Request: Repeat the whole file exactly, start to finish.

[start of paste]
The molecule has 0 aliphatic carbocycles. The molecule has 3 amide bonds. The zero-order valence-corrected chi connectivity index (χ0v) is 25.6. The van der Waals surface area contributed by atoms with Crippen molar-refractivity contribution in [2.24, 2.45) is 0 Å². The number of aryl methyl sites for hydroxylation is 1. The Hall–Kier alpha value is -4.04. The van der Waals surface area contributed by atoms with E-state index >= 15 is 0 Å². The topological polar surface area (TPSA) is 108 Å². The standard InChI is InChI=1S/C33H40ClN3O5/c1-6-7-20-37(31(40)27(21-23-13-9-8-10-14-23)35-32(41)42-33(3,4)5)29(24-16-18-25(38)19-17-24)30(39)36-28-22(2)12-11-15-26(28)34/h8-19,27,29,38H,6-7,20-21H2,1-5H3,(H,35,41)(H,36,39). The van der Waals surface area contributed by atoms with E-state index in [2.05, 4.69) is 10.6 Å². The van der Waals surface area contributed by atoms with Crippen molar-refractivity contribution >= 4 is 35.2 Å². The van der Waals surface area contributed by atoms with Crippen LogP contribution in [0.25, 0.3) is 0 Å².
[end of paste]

The molecule has 0 aliphatic carbocycles. The molecule has 3 amide bonds. The zero-order valence-corrected chi connectivity index (χ0v) is 25.6. The van der Waals surface area contributed by atoms with Crippen molar-refractivity contribution in [2.24, 2.45) is 0 Å². The number of aryl methyl sites for hydroxylation is 1. The Hall–Kier alpha value is -4.04. The van der Waals surface area contributed by atoms with E-state index >= 15 is 0 Å². The topological polar surface area (TPSA) is 108 Å². The standard InChI is InChI=1S/C33H40ClN3O5/c1-6-7-20-37(31(40)27(21-23-13-9-8-10-14-23)35-32(41)42-33(3,4)5)29(24-16-18-25(38)19-17-24)30(39)36-28-22(2)12-11-15-26(28)34/h8-19,27,29,38H,6-7,20-21H2,1-5H3,(H,35,41)(H,36,39). The van der Waals surface area contributed by atoms with E-state index in [2.05, 4.69) is 10.6 Å². The van der Waals surface area contributed by atoms with Crippen molar-refractivity contribution >= 4 is 35.2 Å². The van der Waals surface area contributed by atoms with Crippen LogP contribution in [0.25, 0.3) is 0 Å².